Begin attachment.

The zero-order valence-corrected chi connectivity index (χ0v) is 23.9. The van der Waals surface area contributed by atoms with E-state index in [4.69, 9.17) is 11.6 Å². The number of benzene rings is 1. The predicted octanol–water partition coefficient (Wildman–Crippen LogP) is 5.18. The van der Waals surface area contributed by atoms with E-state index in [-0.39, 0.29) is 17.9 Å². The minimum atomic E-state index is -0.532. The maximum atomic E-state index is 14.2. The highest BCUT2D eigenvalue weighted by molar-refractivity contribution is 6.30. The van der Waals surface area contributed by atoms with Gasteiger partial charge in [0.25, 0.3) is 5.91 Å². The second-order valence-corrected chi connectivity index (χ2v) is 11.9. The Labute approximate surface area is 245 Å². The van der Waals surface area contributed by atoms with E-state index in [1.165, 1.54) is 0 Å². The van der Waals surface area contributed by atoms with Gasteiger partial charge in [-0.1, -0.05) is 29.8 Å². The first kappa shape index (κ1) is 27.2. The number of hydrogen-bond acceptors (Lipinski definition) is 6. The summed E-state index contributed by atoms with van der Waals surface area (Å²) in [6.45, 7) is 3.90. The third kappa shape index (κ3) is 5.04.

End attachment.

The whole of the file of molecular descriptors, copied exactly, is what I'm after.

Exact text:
The zero-order valence-corrected chi connectivity index (χ0v) is 23.9. The van der Waals surface area contributed by atoms with E-state index in [4.69, 9.17) is 11.6 Å². The number of benzene rings is 1. The predicted octanol–water partition coefficient (Wildman–Crippen LogP) is 5.18. The van der Waals surface area contributed by atoms with E-state index in [-0.39, 0.29) is 17.9 Å². The minimum atomic E-state index is -0.532. The maximum atomic E-state index is 14.2. The highest BCUT2D eigenvalue weighted by molar-refractivity contribution is 6.30. The van der Waals surface area contributed by atoms with Gasteiger partial charge in [0.25, 0.3) is 5.91 Å². The second-order valence-corrected chi connectivity index (χ2v) is 11.9. The Labute approximate surface area is 245 Å². The van der Waals surface area contributed by atoms with E-state index in [1.165, 1.54) is 0 Å². The van der Waals surface area contributed by atoms with Gasteiger partial charge in [-0.1, -0.05) is 29.8 Å². The first kappa shape index (κ1) is 27.2. The number of hydrogen-bond acceptors (Lipinski definition) is 6. The summed E-state index contributed by atoms with van der Waals surface area (Å²) in [6.45, 7) is 3.90. The third kappa shape index (κ3) is 5.04.